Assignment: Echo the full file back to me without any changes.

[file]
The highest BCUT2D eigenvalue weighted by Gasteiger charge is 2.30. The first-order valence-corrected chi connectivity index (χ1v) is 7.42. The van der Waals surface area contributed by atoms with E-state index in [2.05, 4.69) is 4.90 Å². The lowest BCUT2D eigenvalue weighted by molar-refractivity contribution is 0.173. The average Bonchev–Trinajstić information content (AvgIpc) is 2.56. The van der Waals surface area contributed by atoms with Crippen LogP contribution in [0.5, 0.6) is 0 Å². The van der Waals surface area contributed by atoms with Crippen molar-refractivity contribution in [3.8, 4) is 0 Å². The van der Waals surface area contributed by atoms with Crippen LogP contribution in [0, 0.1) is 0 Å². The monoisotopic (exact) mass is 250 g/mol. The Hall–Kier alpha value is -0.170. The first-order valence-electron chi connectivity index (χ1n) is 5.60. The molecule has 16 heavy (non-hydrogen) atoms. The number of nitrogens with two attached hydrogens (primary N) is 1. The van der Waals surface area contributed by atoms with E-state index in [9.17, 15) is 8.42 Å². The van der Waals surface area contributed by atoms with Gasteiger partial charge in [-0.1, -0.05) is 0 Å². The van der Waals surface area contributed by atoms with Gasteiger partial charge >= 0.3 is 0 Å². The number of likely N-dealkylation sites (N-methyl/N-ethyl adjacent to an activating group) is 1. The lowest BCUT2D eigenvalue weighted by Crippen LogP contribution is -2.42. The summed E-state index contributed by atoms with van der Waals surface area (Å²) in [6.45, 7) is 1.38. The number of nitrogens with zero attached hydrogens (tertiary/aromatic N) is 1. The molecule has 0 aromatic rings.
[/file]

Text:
The highest BCUT2D eigenvalue weighted by Gasteiger charge is 2.30. The first-order valence-corrected chi connectivity index (χ1v) is 7.42. The van der Waals surface area contributed by atoms with E-state index in [2.05, 4.69) is 4.90 Å². The lowest BCUT2D eigenvalue weighted by molar-refractivity contribution is 0.173. The average Bonchev–Trinajstić information content (AvgIpc) is 2.56. The van der Waals surface area contributed by atoms with Crippen LogP contribution in [0.5, 0.6) is 0 Å². The van der Waals surface area contributed by atoms with Crippen molar-refractivity contribution in [3.8, 4) is 0 Å². The van der Waals surface area contributed by atoms with Crippen LogP contribution in [0, 0.1) is 0 Å². The monoisotopic (exact) mass is 250 g/mol. The Hall–Kier alpha value is -0.170. The first-order valence-electron chi connectivity index (χ1n) is 5.60. The molecule has 16 heavy (non-hydrogen) atoms. The number of nitrogens with two attached hydrogens (primary N) is 1. The van der Waals surface area contributed by atoms with E-state index in [9.17, 15) is 8.42 Å². The van der Waals surface area contributed by atoms with Gasteiger partial charge in [-0.1, -0.05) is 0 Å². The van der Waals surface area contributed by atoms with Gasteiger partial charge >= 0.3 is 0 Å². The number of likely N-dealkylation sites (N-methyl/N-ethyl adjacent to an activating group) is 1. The lowest BCUT2D eigenvalue weighted by Crippen LogP contribution is -2.42. The summed E-state index contributed by atoms with van der Waals surface area (Å²) in [6.45, 7) is 1.38. The number of nitrogens with zero attached hydrogens (tertiary/aromatic N) is 1. The molecule has 0 aromatic rings.